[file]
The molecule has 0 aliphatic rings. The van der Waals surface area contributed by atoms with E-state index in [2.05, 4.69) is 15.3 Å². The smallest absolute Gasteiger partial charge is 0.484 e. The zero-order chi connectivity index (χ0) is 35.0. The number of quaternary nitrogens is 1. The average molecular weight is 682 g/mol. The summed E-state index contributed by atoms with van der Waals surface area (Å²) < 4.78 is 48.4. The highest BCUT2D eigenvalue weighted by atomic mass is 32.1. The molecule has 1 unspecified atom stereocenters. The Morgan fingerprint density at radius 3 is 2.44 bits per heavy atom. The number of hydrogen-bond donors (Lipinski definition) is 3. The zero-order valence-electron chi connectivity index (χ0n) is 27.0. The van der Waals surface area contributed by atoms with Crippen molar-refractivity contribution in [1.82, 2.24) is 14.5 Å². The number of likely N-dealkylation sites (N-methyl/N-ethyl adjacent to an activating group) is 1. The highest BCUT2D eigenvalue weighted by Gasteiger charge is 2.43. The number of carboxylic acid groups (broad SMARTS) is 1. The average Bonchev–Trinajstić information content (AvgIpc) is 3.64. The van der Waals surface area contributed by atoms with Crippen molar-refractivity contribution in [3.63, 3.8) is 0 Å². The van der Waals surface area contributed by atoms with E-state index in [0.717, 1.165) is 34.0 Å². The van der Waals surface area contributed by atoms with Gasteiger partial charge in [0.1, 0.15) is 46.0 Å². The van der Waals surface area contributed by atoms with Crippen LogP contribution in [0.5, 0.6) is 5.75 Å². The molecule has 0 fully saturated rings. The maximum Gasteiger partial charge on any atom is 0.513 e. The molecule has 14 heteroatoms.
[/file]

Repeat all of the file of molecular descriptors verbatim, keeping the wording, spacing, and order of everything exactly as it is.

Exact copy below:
The molecule has 0 aliphatic rings. The van der Waals surface area contributed by atoms with E-state index in [2.05, 4.69) is 15.3 Å². The smallest absolute Gasteiger partial charge is 0.484 e. The zero-order chi connectivity index (χ0) is 35.0. The number of quaternary nitrogens is 1. The average molecular weight is 682 g/mol. The summed E-state index contributed by atoms with van der Waals surface area (Å²) < 4.78 is 48.4. The highest BCUT2D eigenvalue weighted by atomic mass is 32.1. The molecule has 1 unspecified atom stereocenters. The Morgan fingerprint density at radius 3 is 2.44 bits per heavy atom. The number of hydrogen-bond donors (Lipinski definition) is 3. The zero-order valence-electron chi connectivity index (χ0n) is 27.0. The van der Waals surface area contributed by atoms with Crippen molar-refractivity contribution in [1.82, 2.24) is 14.5 Å². The number of likely N-dealkylation sites (N-methyl/N-ethyl adjacent to an activating group) is 1. The highest BCUT2D eigenvalue weighted by Gasteiger charge is 2.43. The number of carboxylic acid groups (broad SMARTS) is 1. The average Bonchev–Trinajstić information content (AvgIpc) is 3.64. The van der Waals surface area contributed by atoms with Crippen molar-refractivity contribution in [3.63, 3.8) is 0 Å². The van der Waals surface area contributed by atoms with E-state index in [0.717, 1.165) is 34.0 Å². The van der Waals surface area contributed by atoms with Gasteiger partial charge in [0.1, 0.15) is 46.0 Å². The van der Waals surface area contributed by atoms with Crippen LogP contribution in [0.5, 0.6) is 5.75 Å². The molecule has 0 fully saturated rings. The maximum Gasteiger partial charge on any atom is 0.513 e. The molecule has 14 heteroatoms.